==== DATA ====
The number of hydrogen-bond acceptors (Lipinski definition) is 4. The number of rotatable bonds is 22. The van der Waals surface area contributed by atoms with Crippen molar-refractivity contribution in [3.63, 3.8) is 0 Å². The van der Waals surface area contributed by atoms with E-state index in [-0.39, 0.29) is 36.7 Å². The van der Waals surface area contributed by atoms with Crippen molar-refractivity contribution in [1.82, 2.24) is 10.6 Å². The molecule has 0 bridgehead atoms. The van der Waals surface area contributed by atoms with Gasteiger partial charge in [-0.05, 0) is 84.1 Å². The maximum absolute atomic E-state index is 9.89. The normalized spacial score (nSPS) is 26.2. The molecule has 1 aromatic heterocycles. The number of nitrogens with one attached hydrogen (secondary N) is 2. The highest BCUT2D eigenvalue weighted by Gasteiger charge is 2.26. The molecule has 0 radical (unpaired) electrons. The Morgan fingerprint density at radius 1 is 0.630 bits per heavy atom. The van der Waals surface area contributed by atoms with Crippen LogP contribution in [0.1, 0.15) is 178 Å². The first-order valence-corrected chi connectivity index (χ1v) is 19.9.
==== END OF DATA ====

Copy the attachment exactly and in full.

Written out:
The number of hydrogen-bond acceptors (Lipinski definition) is 4. The number of rotatable bonds is 22. The van der Waals surface area contributed by atoms with Crippen molar-refractivity contribution in [3.63, 3.8) is 0 Å². The van der Waals surface area contributed by atoms with E-state index in [-0.39, 0.29) is 36.7 Å². The van der Waals surface area contributed by atoms with Crippen molar-refractivity contribution in [1.82, 2.24) is 10.6 Å². The molecule has 0 bridgehead atoms. The van der Waals surface area contributed by atoms with Gasteiger partial charge in [-0.05, 0) is 84.1 Å². The maximum absolute atomic E-state index is 9.89. The normalized spacial score (nSPS) is 26.2. The molecule has 1 aromatic heterocycles. The number of nitrogens with one attached hydrogen (secondary N) is 2. The highest BCUT2D eigenvalue weighted by Gasteiger charge is 2.26. The molecule has 0 radical (unpaired) electrons. The Morgan fingerprint density at radius 1 is 0.630 bits per heavy atom. The van der Waals surface area contributed by atoms with Crippen LogP contribution in [0.1, 0.15) is 178 Å². The first-order valence-corrected chi connectivity index (χ1v) is 19.9.